Health workers in Ghana have lashed out at successive governments over their failure to properly equip facilities to reduce maternal and child mortality.
Despite several interventions like the free maternal health about 25 per cent of women still do not have access to health facilities.
The institutional maternal mortality hovers around one hundred and fifty one per hundred live births.
This trend has been attributed generally to difficulties in accessing health facilities and gaps in the creation of awareness on antennal services among others.
But Head of Obstetrics and Gynecology at the Korle Bu Teaching Hospital, Dr Ali Samba, said maternal health campaigns will continue to fail if facilities are not well- equipped.
“You see, we all talking very nicely, they should come and deliver, they should come and do this, but the institutional delays and resources are poor. And until we resource the institutions, then telling them to come and deliver and things we won’t achieve anything,” Dr Samba stressed.
He added: “There are little things that we can do, but if you are clinicians you see that people just talk, it’s all talk and funfair.”
Expressing frustration at the factors that contribute to maternal mortality, Dr Samba revealed that health professionals suffer sleepless nights as a result of deaths.
“As a head of department, when you listen to the audit of maternal deaths, you go home and cannot sleep. It’s not about campaigns; we need the resources to work,” he charged.
Dr Samba was speaking at a panel discussion at this year’s campaign of accelerated reduction of maternal mortality in Africa (CARMMA).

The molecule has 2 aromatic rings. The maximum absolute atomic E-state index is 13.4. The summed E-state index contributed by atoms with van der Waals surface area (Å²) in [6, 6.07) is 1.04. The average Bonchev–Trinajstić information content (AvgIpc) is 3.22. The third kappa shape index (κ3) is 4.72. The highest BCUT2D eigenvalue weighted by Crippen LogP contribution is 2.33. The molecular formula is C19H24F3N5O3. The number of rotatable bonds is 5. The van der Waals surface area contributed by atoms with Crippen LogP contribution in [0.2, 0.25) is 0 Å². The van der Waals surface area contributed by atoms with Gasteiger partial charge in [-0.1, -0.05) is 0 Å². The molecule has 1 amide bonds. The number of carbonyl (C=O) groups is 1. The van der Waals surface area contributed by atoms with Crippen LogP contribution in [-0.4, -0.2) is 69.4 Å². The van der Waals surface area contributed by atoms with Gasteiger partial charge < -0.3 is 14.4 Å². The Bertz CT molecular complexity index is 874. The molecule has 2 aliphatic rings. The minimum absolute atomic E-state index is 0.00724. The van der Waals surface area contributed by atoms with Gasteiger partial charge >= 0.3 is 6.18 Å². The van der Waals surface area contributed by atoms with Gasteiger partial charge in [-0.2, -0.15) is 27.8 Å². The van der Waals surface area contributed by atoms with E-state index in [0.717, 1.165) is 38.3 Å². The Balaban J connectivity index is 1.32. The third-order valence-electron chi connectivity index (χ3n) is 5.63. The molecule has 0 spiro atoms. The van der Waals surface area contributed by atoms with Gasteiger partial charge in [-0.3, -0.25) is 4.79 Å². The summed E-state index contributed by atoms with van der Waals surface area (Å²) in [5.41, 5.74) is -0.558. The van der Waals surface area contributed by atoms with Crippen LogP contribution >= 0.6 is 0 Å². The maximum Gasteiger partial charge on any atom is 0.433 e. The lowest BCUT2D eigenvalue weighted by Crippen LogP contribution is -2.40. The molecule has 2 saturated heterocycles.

Deputy Health Minister, Tina Mensah, tasked health professionals to ensure appropriate supervision of health workers whose actions may contribute to maternal mortality.
Mrs Mensah revealed though the country had made significant improvement in reducing maternal mortality much was still needed to be done to reduce the rate to the barest minimum.
She reiterated government’s commitment to ensure the needed resources are provided at the various facilities to drastically reduce maternal and infant mortality rate in the country.
Established in 2009, CARMMA is an initiative by the African Union Commission which seeks to encourage member states to promote the implementation of the Maputo Plan of Action – put in place viable policy framework for the reduction of maternal, newborn and child mortality and morbidity.
The objective of CARMMA is to expand the availability and use of universally accessible quality health services, including those related to sexual and reproductive health that are critical for the reduction of maternal mortality.